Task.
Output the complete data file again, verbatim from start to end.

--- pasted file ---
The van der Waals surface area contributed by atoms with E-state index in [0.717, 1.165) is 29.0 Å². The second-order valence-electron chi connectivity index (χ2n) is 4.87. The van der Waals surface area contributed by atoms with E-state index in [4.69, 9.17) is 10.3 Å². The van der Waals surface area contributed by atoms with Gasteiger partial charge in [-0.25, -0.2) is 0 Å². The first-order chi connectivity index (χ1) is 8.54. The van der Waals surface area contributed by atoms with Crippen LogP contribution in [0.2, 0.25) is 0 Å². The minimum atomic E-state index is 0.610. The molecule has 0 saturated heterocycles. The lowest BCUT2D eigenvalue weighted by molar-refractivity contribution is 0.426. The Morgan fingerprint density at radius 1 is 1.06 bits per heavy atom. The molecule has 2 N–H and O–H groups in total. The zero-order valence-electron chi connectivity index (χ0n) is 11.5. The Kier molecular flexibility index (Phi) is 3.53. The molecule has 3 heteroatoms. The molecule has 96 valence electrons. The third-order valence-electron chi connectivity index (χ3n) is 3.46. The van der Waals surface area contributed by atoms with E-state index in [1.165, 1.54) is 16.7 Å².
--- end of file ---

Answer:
The van der Waals surface area contributed by atoms with E-state index in [0.717, 1.165) is 29.0 Å². The second-order valence-electron chi connectivity index (χ2n) is 4.87. The van der Waals surface area contributed by atoms with E-state index in [4.69, 9.17) is 10.3 Å². The van der Waals surface area contributed by atoms with Gasteiger partial charge in [-0.25, -0.2) is 0 Å². The first-order chi connectivity index (χ1) is 8.54. The van der Waals surface area contributed by atoms with Crippen LogP contribution in [0.2, 0.25) is 0 Å². The minimum atomic E-state index is 0.610. The molecule has 0 saturated heterocycles. The lowest BCUT2D eigenvalue weighted by molar-refractivity contribution is 0.426. The Morgan fingerprint density at radius 1 is 1.06 bits per heavy atom. The molecule has 2 N–H and O–H groups in total. The zero-order valence-electron chi connectivity index (χ0n) is 11.5. The Kier molecular flexibility index (Phi) is 3.53. The molecule has 3 heteroatoms. The molecule has 96 valence electrons. The third-order valence-electron chi connectivity index (χ3n) is 3.46. The van der Waals surface area contributed by atoms with E-state index in [1.165, 1.54) is 16.7 Å².